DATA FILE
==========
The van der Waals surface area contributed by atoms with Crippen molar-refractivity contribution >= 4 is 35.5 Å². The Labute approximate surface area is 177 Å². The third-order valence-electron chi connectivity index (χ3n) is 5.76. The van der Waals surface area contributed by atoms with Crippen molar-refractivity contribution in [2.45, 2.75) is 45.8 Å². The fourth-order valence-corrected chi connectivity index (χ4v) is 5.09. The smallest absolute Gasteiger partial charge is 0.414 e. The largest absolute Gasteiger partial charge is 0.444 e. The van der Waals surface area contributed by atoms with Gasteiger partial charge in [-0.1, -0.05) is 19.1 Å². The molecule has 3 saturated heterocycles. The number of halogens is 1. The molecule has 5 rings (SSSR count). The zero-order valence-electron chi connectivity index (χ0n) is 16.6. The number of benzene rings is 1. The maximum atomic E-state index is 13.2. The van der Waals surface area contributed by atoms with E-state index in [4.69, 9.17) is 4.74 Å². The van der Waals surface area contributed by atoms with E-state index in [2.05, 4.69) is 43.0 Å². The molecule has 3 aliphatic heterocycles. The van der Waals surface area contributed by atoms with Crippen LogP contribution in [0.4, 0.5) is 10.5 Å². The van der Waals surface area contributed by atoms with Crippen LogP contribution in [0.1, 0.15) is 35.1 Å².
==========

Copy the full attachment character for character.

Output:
The van der Waals surface area contributed by atoms with Crippen molar-refractivity contribution >= 4 is 35.5 Å². The Labute approximate surface area is 177 Å². The third-order valence-electron chi connectivity index (χ3n) is 5.76. The van der Waals surface area contributed by atoms with Crippen molar-refractivity contribution in [2.45, 2.75) is 45.8 Å². The fourth-order valence-corrected chi connectivity index (χ4v) is 5.09. The smallest absolute Gasteiger partial charge is 0.414 e. The largest absolute Gasteiger partial charge is 0.444 e. The van der Waals surface area contributed by atoms with Gasteiger partial charge in [-0.1, -0.05) is 19.1 Å². The molecule has 3 saturated heterocycles. The number of halogens is 1. The molecule has 5 rings (SSSR count). The zero-order valence-electron chi connectivity index (χ0n) is 16.6. The number of benzene rings is 1. The maximum atomic E-state index is 13.2. The van der Waals surface area contributed by atoms with E-state index in [4.69, 9.17) is 4.74 Å². The van der Waals surface area contributed by atoms with E-state index in [2.05, 4.69) is 43.0 Å². The molecule has 3 aliphatic heterocycles. The van der Waals surface area contributed by atoms with Crippen LogP contribution in [0.4, 0.5) is 10.5 Å². The van der Waals surface area contributed by atoms with Crippen LogP contribution in [0.1, 0.15) is 35.1 Å².